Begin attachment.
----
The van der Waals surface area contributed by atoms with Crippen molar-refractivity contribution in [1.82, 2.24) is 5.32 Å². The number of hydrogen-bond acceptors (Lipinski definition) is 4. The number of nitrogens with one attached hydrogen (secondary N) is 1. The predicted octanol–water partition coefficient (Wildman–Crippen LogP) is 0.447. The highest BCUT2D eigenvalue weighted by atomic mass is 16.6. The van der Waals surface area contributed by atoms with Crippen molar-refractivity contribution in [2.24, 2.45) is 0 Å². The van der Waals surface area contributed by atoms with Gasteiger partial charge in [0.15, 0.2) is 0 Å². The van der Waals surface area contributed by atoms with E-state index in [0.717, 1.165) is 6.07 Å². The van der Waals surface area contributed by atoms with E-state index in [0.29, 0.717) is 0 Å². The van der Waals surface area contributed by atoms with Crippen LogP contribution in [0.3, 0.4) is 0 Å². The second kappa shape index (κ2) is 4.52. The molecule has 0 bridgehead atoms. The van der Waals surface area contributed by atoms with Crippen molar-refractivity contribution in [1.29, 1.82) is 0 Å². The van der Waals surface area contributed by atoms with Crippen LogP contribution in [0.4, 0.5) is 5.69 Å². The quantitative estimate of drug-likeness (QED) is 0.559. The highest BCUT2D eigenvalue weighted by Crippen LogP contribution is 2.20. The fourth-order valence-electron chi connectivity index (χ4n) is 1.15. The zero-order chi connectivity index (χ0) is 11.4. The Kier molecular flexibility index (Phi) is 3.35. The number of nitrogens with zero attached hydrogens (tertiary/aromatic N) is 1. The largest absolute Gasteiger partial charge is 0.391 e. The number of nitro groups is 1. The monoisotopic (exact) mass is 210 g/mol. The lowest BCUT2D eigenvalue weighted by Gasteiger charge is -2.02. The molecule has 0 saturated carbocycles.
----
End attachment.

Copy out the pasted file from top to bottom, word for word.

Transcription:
The van der Waals surface area contributed by atoms with Crippen molar-refractivity contribution in [1.82, 2.24) is 5.32 Å². The number of hydrogen-bond acceptors (Lipinski definition) is 4. The number of nitrogens with one attached hydrogen (secondary N) is 1. The predicted octanol–water partition coefficient (Wildman–Crippen LogP) is 0.447. The highest BCUT2D eigenvalue weighted by atomic mass is 16.6. The van der Waals surface area contributed by atoms with Crippen molar-refractivity contribution in [2.24, 2.45) is 0 Å². The van der Waals surface area contributed by atoms with Gasteiger partial charge in [0.15, 0.2) is 0 Å². The van der Waals surface area contributed by atoms with E-state index in [0.717, 1.165) is 6.07 Å². The van der Waals surface area contributed by atoms with E-state index in [0.29, 0.717) is 0 Å². The van der Waals surface area contributed by atoms with Crippen LogP contribution in [0.3, 0.4) is 0 Å². The second kappa shape index (κ2) is 4.52. The molecule has 0 bridgehead atoms. The van der Waals surface area contributed by atoms with Crippen molar-refractivity contribution in [1.29, 1.82) is 0 Å². The van der Waals surface area contributed by atoms with Crippen LogP contribution in [0.4, 0.5) is 5.69 Å². The quantitative estimate of drug-likeness (QED) is 0.559. The highest BCUT2D eigenvalue weighted by Crippen LogP contribution is 2.20. The fourth-order valence-electron chi connectivity index (χ4n) is 1.15. The zero-order chi connectivity index (χ0) is 11.4. The Kier molecular flexibility index (Phi) is 3.35. The number of nitrogens with zero attached hydrogens (tertiary/aromatic N) is 1. The largest absolute Gasteiger partial charge is 0.391 e. The number of nitro groups is 1. The monoisotopic (exact) mass is 210 g/mol. The lowest BCUT2D eigenvalue weighted by Gasteiger charge is -2.02. The molecule has 0 saturated carbocycles.